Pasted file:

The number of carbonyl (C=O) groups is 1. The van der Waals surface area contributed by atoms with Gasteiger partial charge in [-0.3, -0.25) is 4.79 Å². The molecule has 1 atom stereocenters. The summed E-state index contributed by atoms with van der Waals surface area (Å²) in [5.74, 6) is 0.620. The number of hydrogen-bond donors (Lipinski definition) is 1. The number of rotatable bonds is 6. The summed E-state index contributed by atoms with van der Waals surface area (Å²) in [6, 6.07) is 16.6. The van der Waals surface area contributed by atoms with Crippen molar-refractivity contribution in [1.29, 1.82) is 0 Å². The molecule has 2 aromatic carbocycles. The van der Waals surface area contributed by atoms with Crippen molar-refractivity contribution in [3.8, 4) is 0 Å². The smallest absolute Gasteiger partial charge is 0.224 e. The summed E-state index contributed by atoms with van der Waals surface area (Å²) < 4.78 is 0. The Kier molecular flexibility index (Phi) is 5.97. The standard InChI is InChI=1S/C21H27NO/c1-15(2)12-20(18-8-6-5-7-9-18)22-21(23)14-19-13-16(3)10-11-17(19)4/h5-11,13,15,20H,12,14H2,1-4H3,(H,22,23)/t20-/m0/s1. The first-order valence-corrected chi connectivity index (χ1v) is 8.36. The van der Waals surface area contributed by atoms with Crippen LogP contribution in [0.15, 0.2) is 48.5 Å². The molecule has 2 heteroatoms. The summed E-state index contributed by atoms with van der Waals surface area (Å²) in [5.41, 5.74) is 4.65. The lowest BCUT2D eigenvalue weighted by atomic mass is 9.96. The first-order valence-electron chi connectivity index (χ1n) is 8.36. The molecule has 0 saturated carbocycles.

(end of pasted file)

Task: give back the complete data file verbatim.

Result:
The number of carbonyl (C=O) groups is 1. The van der Waals surface area contributed by atoms with Gasteiger partial charge in [-0.3, -0.25) is 4.79 Å². The molecule has 1 atom stereocenters. The summed E-state index contributed by atoms with van der Waals surface area (Å²) in [5.74, 6) is 0.620. The number of hydrogen-bond donors (Lipinski definition) is 1. The number of rotatable bonds is 6. The summed E-state index contributed by atoms with van der Waals surface area (Å²) in [6, 6.07) is 16.6. The van der Waals surface area contributed by atoms with Crippen molar-refractivity contribution in [1.29, 1.82) is 0 Å². The molecule has 2 aromatic carbocycles. The van der Waals surface area contributed by atoms with Crippen molar-refractivity contribution in [3.8, 4) is 0 Å². The smallest absolute Gasteiger partial charge is 0.224 e. The summed E-state index contributed by atoms with van der Waals surface area (Å²) < 4.78 is 0. The Kier molecular flexibility index (Phi) is 5.97. The standard InChI is InChI=1S/C21H27NO/c1-15(2)12-20(18-8-6-5-7-9-18)22-21(23)14-19-13-16(3)10-11-17(19)4/h5-11,13,15,20H,12,14H2,1-4H3,(H,22,23)/t20-/m0/s1. The first-order valence-corrected chi connectivity index (χ1v) is 8.36. The van der Waals surface area contributed by atoms with Crippen LogP contribution in [0.15, 0.2) is 48.5 Å². The molecule has 2 heteroatoms. The summed E-state index contributed by atoms with van der Waals surface area (Å²) in [5.41, 5.74) is 4.65. The lowest BCUT2D eigenvalue weighted by atomic mass is 9.96. The first-order valence-electron chi connectivity index (χ1n) is 8.36. The molecule has 0 saturated carbocycles.